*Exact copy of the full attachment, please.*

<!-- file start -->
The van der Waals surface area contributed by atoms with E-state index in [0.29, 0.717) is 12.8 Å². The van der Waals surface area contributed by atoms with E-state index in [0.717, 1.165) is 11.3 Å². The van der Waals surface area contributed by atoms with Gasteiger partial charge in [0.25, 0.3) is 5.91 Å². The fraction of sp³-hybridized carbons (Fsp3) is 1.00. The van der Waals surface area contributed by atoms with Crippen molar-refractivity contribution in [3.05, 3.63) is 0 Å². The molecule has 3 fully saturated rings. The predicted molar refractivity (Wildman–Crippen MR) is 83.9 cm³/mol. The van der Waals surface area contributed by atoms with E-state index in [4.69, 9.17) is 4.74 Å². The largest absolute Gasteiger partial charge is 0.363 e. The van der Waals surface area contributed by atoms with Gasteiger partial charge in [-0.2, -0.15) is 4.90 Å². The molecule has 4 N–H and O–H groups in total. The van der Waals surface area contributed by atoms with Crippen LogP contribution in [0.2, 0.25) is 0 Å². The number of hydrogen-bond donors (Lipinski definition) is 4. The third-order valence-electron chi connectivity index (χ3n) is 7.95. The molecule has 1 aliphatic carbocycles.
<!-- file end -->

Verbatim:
The van der Waals surface area contributed by atoms with E-state index in [0.29, 0.717) is 12.8 Å². The van der Waals surface area contributed by atoms with E-state index in [0.717, 1.165) is 11.3 Å². The van der Waals surface area contributed by atoms with Gasteiger partial charge in [0.25, 0.3) is 5.91 Å². The fraction of sp³-hybridized carbons (Fsp3) is 1.00. The van der Waals surface area contributed by atoms with Crippen molar-refractivity contribution in [3.05, 3.63) is 0 Å². The molecule has 3 fully saturated rings. The predicted molar refractivity (Wildman–Crippen MR) is 83.9 cm³/mol. The van der Waals surface area contributed by atoms with E-state index in [4.69, 9.17) is 4.74 Å². The largest absolute Gasteiger partial charge is 0.363 e. The van der Waals surface area contributed by atoms with Gasteiger partial charge in [-0.2, -0.15) is 4.90 Å². The molecule has 4 N–H and O–H groups in total. The van der Waals surface area contributed by atoms with Crippen LogP contribution in [0.2, 0.25) is 0 Å². The number of hydrogen-bond donors (Lipinski definition) is 4. The third-order valence-electron chi connectivity index (χ3n) is 7.95. The molecule has 1 aliphatic carbocycles.